Brady Ouren

Using Template Haskell to generate an Enum

A simple useful case for Template Haskell

{-# LANGUAGE TemplateHaskell #-}

import Language.Haskell.TH

declareAnimals :: [String] -> Q [Dec]
declareAnimals animals =
  return [DataD constraints name vars cons derives]
      constraints = []
      name        = mkName "Animal"
      vars        = []
      cons        = map (\a -> NormalC (mkName a) fields) animals
      fields      = []
      derives     = [''Show, ''Eq, ''Ord, ''Enum, ''Read]
animals = ["Aardvark", "Bobcat", "Quokka"]
$(declareAnimals animals)

-- data Signal = Aardvark | Bobcat | Quokka

If you only cared about getting an enum type, this is where you can jump off.

Digging into the types

If we look further at the types involved here, we can learn more about what this is doing.

At a high level, we’re simply building a haskell AST and introducing it into our code-base. You can think of this as meta-programming but if you ask me it’s more like playing with legos.

We construct a data declaration with DataD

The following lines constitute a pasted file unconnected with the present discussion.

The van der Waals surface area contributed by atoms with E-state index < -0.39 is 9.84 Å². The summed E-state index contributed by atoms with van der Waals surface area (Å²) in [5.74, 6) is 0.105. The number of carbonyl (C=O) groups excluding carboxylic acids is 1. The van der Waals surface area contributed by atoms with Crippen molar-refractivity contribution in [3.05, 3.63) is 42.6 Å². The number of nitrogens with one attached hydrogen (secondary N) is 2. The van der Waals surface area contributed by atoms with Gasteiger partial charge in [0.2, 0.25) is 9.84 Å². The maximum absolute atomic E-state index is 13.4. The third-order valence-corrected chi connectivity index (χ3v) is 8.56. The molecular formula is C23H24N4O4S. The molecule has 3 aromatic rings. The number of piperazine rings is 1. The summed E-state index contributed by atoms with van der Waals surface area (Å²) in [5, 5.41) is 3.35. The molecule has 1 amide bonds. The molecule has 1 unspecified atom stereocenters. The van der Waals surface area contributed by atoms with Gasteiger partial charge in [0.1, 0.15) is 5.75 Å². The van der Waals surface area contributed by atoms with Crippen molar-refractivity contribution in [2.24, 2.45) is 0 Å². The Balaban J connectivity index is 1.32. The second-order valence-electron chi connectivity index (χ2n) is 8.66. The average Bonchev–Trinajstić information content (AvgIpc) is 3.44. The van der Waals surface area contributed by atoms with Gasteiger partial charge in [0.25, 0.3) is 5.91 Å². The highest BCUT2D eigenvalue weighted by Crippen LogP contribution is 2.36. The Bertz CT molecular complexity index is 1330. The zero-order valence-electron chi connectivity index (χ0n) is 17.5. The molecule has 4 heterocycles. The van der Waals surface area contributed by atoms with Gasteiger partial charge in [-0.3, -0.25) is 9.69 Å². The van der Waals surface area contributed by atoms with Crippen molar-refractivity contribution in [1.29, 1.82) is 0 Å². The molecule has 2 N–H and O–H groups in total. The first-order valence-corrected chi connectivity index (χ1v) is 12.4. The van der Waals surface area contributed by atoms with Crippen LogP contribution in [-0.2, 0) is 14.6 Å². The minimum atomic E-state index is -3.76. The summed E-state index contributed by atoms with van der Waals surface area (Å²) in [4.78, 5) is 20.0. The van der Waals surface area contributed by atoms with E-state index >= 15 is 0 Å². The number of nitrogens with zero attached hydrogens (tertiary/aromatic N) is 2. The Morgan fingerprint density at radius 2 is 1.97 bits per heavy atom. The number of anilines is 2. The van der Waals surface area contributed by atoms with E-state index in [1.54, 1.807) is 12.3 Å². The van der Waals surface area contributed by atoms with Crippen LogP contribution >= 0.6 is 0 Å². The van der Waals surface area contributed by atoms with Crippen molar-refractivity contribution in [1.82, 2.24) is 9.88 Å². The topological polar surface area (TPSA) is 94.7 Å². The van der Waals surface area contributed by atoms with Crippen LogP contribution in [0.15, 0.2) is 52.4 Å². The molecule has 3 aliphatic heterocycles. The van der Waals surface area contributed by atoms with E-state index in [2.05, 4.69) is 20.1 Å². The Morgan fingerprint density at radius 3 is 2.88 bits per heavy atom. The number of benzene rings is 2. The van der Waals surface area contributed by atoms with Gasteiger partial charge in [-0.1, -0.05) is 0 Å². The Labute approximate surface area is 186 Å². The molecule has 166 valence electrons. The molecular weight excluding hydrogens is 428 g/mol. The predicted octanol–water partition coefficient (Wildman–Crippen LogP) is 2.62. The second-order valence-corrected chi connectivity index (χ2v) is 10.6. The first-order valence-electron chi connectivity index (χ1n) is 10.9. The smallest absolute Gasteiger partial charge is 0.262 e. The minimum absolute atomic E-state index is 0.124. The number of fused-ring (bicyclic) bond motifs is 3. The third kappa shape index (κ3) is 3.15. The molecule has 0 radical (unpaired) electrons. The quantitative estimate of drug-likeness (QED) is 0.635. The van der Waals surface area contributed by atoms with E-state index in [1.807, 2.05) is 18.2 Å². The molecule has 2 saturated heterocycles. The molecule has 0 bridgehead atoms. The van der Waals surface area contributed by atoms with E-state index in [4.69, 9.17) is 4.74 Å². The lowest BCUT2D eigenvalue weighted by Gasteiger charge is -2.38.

DataD :: Cxt -> Name -> [TyVarBndr] -> [Con] -> [Name] -> Dec

or if we spread this out and document each piece.

DataD :: Cxt          -- constraints (eg. Num a => a -> a)
      -> Name         -- the type name
      -> [TyVarBndr]  -- type variable bindings
      -> [Con]        -- constructors
      -> [Name]       -- deriving types (eg. Eq, Ord, etc)
      -> Dec

simple Name constructor

mkName :: String -> Name

build a normal Constructor

NormalC :: Name -> [StrictType] -> Con

The derives need to have the double-tick in order to be read as a syntax builder rather than an actual deriving statement. The same goes for type constraints and such.

You can look at all this documentation on the Language.Haskell.TH page